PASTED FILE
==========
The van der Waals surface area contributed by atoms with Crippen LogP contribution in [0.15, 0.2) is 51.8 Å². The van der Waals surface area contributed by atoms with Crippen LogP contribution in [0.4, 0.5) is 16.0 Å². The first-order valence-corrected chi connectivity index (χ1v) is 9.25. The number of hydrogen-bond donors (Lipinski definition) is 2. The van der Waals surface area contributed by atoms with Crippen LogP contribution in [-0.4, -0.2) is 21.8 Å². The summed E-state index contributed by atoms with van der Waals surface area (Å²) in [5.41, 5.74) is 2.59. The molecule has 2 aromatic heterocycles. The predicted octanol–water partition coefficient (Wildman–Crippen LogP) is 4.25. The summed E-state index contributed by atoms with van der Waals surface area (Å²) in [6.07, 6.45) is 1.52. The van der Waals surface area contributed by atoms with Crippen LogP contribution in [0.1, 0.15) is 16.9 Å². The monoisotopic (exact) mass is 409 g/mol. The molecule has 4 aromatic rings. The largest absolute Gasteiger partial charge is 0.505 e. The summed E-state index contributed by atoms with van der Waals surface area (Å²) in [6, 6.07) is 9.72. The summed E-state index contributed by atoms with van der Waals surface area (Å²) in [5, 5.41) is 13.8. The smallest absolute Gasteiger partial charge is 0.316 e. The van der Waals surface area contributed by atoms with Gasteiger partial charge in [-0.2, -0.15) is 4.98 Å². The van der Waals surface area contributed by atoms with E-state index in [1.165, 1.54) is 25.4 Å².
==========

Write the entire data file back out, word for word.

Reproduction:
The van der Waals surface area contributed by atoms with Crippen LogP contribution in [0.15, 0.2) is 51.8 Å². The van der Waals surface area contributed by atoms with Crippen LogP contribution in [0.4, 0.5) is 16.0 Å². The first-order valence-corrected chi connectivity index (χ1v) is 9.25. The number of hydrogen-bond donors (Lipinski definition) is 2. The van der Waals surface area contributed by atoms with Crippen LogP contribution in [-0.4, -0.2) is 21.8 Å². The summed E-state index contributed by atoms with van der Waals surface area (Å²) in [5.41, 5.74) is 2.59. The molecule has 2 aromatic heterocycles. The predicted octanol–water partition coefficient (Wildman–Crippen LogP) is 4.25. The summed E-state index contributed by atoms with van der Waals surface area (Å²) in [6.07, 6.45) is 1.52. The van der Waals surface area contributed by atoms with Crippen LogP contribution in [0.1, 0.15) is 16.9 Å². The monoisotopic (exact) mass is 409 g/mol. The molecule has 4 aromatic rings. The largest absolute Gasteiger partial charge is 0.505 e. The summed E-state index contributed by atoms with van der Waals surface area (Å²) in [6, 6.07) is 9.72. The summed E-state index contributed by atoms with van der Waals surface area (Å²) in [5, 5.41) is 13.8. The smallest absolute Gasteiger partial charge is 0.316 e. The van der Waals surface area contributed by atoms with Gasteiger partial charge in [-0.2, -0.15) is 4.98 Å². The van der Waals surface area contributed by atoms with E-state index in [1.165, 1.54) is 25.4 Å².